Consider Gifting Land

Let’s say you have 1,200 acres of your grandparents’ farmland. You’ve retired, and nobody in the family lives close enough to actively farm it going forward. You’ll be lucky to get a 1% return on the property by renting it out, while property tax rates climb.

One option could be to gift it to a foundation. Hypothetically, that foundation would sell it. The family bypasses capital gains on the land—which may have doubled or tripled in value since it was purchased generations ago—and receives an immediate charitable deduction for the full value of the land. A charitable trust, funded with the land sale proceeds, creates a stream of income for your lifetime and/or your spouse’s lifetime, then funds a donor-advised fund when you’re gone. Your heirs will get to have a hand in giving charitably, following any instructions or guidelines you set up, and your land will have given you peace of mind in retirement and instilled a spirit of generosity in those you love.

We also recently worked with someone who had a rental property that was becoming cumbersome to care for. Similar to the farming scenario, she decided to gift the property to a foundation to fund a charitable remainder unitrust. It avoided triggering capital gains tax on the property, created income for her for the rest of her life, created a stream of income for her children for 20 years after that, and left an incredible gift to charity down the road.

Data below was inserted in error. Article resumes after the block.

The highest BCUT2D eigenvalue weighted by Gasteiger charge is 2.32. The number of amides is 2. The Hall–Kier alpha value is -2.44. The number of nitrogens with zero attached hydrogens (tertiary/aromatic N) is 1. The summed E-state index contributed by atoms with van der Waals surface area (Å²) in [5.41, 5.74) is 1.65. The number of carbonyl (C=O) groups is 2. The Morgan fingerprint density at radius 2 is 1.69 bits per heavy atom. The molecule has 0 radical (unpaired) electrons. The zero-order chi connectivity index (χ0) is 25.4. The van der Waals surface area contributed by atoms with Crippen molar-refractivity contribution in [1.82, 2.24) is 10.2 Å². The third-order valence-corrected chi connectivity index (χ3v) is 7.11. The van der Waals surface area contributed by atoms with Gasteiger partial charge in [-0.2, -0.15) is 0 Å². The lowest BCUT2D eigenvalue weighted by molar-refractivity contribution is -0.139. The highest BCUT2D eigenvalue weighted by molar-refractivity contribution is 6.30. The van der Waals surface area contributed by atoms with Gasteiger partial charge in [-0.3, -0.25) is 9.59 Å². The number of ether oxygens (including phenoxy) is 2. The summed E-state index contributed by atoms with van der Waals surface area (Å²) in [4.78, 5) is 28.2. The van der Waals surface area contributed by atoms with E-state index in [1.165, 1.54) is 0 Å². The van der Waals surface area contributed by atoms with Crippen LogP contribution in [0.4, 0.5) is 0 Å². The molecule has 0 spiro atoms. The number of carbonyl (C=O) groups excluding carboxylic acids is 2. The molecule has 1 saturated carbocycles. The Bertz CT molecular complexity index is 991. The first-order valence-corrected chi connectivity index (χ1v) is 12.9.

Give a Gift in Kind

One client family recently gifted art to their alma mater as they downsized their personal collection. They get a charitable tax deduction for the appraised value of the art, and also know that young people are being inspired and enriched by having that beautiful art in their lives each day. It’s possible to gift crops (more on that in a separate post soon), furniture, or any tangible item that’s of value to an organization.



There are a lot of ways to define planned giving, but the most important thing is that you and your family consider all the assets available to you, and give to charity from the spot that makes the most sense for your family and life stage. As these examples show, it might even significantly minimize tax along the way!

Let us know if we can help you review your plan and identify ways you can give creatively.


About the Author: Jenny is a graduate of the Metropolitan State College of Denver’s Personal Financial Program, where she received her Certificate in Personal Financial Planning. She’s in her third decade advising nonprofits and educating donors on the best ways to maximize their legacy potential. When she’s not on the road visiting clients or hanging out with her granddaughter, you can find Jenny at the movies (with popcorn, extra butter), curled up with a suspense/crime novel, or enjoying a good glass of wine with those she loves.